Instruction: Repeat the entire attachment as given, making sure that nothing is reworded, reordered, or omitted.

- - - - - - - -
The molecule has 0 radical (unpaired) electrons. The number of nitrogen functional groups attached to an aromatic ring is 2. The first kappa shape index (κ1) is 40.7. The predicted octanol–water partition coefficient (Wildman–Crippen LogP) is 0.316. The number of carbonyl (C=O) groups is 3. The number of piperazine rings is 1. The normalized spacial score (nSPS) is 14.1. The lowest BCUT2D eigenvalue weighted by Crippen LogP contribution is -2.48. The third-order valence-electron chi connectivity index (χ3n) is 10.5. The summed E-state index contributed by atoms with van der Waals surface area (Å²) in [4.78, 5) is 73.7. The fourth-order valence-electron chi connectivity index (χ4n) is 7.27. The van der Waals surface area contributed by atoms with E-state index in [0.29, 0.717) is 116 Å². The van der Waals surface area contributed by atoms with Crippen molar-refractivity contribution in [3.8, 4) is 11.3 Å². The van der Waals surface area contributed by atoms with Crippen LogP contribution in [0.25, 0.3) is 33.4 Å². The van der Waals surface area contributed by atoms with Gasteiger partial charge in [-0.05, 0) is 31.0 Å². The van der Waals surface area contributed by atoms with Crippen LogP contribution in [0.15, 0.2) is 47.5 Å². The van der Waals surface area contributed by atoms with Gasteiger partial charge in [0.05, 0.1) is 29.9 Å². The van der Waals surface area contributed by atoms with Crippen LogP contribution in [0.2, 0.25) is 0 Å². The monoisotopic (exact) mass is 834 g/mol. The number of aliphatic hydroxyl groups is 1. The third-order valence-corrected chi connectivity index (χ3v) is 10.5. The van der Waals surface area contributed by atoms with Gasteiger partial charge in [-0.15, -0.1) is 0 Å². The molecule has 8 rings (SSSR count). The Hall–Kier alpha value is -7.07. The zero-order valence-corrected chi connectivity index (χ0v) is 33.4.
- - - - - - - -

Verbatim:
The molecule has 0 radical (unpaired) electrons. The number of nitrogen functional groups attached to an aromatic ring is 2. The first kappa shape index (κ1) is 40.7. The predicted octanol–water partition coefficient (Wildman–Crippen LogP) is 0.316. The number of carbonyl (C=O) groups is 3. The number of piperazine rings is 1. The normalized spacial score (nSPS) is 14.1. The lowest BCUT2D eigenvalue weighted by Crippen LogP contribution is -2.48. The third-order valence-electron chi connectivity index (χ3n) is 10.5. The summed E-state index contributed by atoms with van der Waals surface area (Å²) in [4.78, 5) is 73.7. The fourth-order valence-electron chi connectivity index (χ4n) is 7.27. The van der Waals surface area contributed by atoms with E-state index in [0.29, 0.717) is 116 Å². The van der Waals surface area contributed by atoms with Crippen molar-refractivity contribution in [3.8, 4) is 11.3 Å². The van der Waals surface area contributed by atoms with Crippen LogP contribution in [0.25, 0.3) is 33.4 Å². The van der Waals surface area contributed by atoms with Gasteiger partial charge in [-0.05, 0) is 31.0 Å². The van der Waals surface area contributed by atoms with Crippen LogP contribution in [0.15, 0.2) is 47.5 Å². The van der Waals surface area contributed by atoms with Gasteiger partial charge in [0.05, 0.1) is 29.9 Å². The van der Waals surface area contributed by atoms with Crippen LogP contribution in [0.2, 0.25) is 0 Å². The monoisotopic (exact) mass is 834 g/mol. The number of aliphatic hydroxyl groups is 1. The third-order valence-corrected chi connectivity index (χ3v) is 10.5. The van der Waals surface area contributed by atoms with Gasteiger partial charge in [-0.15, -0.1) is 0 Å². The molecule has 8 rings (SSSR count). The Hall–Kier alpha value is -7.07. The zero-order valence-corrected chi connectivity index (χ0v) is 33.4.